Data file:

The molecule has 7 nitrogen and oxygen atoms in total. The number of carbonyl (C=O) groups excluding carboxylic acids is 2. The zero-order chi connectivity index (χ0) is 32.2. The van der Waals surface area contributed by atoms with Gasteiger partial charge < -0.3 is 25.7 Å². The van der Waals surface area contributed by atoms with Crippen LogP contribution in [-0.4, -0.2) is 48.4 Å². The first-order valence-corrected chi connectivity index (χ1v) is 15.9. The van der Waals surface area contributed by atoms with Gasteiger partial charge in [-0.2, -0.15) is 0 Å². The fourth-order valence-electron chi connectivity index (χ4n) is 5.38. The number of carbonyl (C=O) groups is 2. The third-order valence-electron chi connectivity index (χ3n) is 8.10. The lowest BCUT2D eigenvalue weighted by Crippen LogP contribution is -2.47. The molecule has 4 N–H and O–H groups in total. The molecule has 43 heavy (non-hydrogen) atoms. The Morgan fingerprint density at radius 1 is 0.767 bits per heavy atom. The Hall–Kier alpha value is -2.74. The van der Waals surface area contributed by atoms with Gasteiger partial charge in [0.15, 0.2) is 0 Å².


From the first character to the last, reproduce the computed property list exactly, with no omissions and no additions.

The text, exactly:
The molecule has 7 nitrogen and oxygen atoms in total. The number of carbonyl (C=O) groups excluding carboxylic acids is 2. The zero-order chi connectivity index (χ0) is 32.2. The van der Waals surface area contributed by atoms with Gasteiger partial charge < -0.3 is 25.7 Å². The van der Waals surface area contributed by atoms with Crippen LogP contribution in [-0.4, -0.2) is 48.4 Å². The first-order valence-corrected chi connectivity index (χ1v) is 15.9. The van der Waals surface area contributed by atoms with Gasteiger partial charge in [-0.2, -0.15) is 0 Å². The fourth-order valence-electron chi connectivity index (χ4n) is 5.38. The number of carbonyl (C=O) groups is 2. The third-order valence-electron chi connectivity index (χ3n) is 8.10. The lowest BCUT2D eigenvalue weighted by Crippen LogP contribution is -2.47. The molecule has 4 N–H and O–H groups in total. The molecule has 43 heavy (non-hydrogen) atoms. The Morgan fingerprint density at radius 1 is 0.767 bits per heavy atom. The Hall–Kier alpha value is -2.74. The van der Waals surface area contributed by atoms with Gasteiger partial charge in [0.15, 0.2) is 0 Å².